‘Official swaggered into the room with a cup of coffee, and told me to stop writing to them’
NIAMH Byrne told the Finance Committee that she was wrongly forced off a tracker by Ulster Bank, and that her fight to get justice has gone on for ‘nine years, two months and 28 days’.
She took out a tracker with Ulster Bank in April 2006, but in July of that year she decided to fix her mortgage as she was a non-permanent teacher at the time.
In 2008, when the fixed period ended, she contacted the bank and asked when she would be put onto her tracker, but was told they were going to put her on a variable rate.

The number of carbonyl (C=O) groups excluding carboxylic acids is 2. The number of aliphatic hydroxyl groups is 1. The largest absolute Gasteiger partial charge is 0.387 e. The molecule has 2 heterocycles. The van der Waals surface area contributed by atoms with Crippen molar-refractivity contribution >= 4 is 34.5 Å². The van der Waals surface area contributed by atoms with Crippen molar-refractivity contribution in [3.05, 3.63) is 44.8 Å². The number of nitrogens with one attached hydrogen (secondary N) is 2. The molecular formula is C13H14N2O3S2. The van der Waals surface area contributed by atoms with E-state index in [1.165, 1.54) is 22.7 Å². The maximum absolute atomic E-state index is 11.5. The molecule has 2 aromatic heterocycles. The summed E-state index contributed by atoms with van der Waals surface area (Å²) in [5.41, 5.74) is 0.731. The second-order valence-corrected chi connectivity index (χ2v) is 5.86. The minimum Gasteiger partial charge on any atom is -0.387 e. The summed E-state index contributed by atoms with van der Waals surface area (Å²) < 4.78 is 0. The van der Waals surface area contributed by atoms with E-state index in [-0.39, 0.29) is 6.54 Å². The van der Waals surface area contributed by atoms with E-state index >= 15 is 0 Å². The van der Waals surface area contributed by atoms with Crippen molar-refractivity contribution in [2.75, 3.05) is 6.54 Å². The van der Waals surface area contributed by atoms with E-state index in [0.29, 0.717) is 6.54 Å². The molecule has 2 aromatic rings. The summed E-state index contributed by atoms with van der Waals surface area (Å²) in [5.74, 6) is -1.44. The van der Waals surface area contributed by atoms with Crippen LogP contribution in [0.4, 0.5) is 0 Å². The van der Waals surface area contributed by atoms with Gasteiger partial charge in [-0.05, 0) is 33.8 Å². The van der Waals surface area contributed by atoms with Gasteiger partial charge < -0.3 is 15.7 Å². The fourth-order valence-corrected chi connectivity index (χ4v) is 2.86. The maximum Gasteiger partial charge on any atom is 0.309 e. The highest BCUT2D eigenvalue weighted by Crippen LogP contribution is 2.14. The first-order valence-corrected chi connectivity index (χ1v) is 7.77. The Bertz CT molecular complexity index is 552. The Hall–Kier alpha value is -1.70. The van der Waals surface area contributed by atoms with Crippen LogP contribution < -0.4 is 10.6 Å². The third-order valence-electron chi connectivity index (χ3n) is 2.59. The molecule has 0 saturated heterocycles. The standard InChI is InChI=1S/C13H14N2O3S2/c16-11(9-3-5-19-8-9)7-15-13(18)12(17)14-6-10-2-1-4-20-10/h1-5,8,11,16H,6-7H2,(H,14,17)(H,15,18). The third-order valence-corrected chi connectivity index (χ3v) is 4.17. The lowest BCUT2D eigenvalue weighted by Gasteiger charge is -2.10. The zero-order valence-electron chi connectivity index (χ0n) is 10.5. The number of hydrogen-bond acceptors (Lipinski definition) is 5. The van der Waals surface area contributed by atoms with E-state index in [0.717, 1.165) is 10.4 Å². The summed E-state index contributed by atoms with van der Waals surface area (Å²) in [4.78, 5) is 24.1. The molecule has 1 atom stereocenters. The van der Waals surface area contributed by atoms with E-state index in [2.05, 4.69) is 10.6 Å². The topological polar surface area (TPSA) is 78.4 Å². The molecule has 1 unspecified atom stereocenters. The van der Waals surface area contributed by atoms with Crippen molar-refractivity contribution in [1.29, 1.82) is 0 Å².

She said she argued for nine months until May 2009, when she was on a variable rate of 3.85% with Ulster Bank. AIB had a rate of 2.5%. Ulster Bank would not allow her to move back to the tracker.
In 2012, she realised Ulster Bank was allowing people to move with their tracker, so she ended up in a lengthy dispute with the bank through the Financial Services Ombudsman.
It took more than two years for the Ombudsman to make a ruling, and the bank was ordered to pay her compensation.
Ms Byrne described the unacceptable attitude shown toward her during a meeting with a representative from the bank in December.
‘It was like talking to this [a table],’ she said.
‘He swaggered into the meeting with a cup of coffee in his hand and it wasn’t the proper kind of decorum you could expect in a meeting such as that.
‘They spent an hour basically telling me to stop writing to them,’ she added.
Ms Byrne said that she had written more than 40 times to the bank last year demanding it give her back her tracker.
In January, she was identified as one of the bank’s affected customers.
Shoddy treatment: Niamh Byrne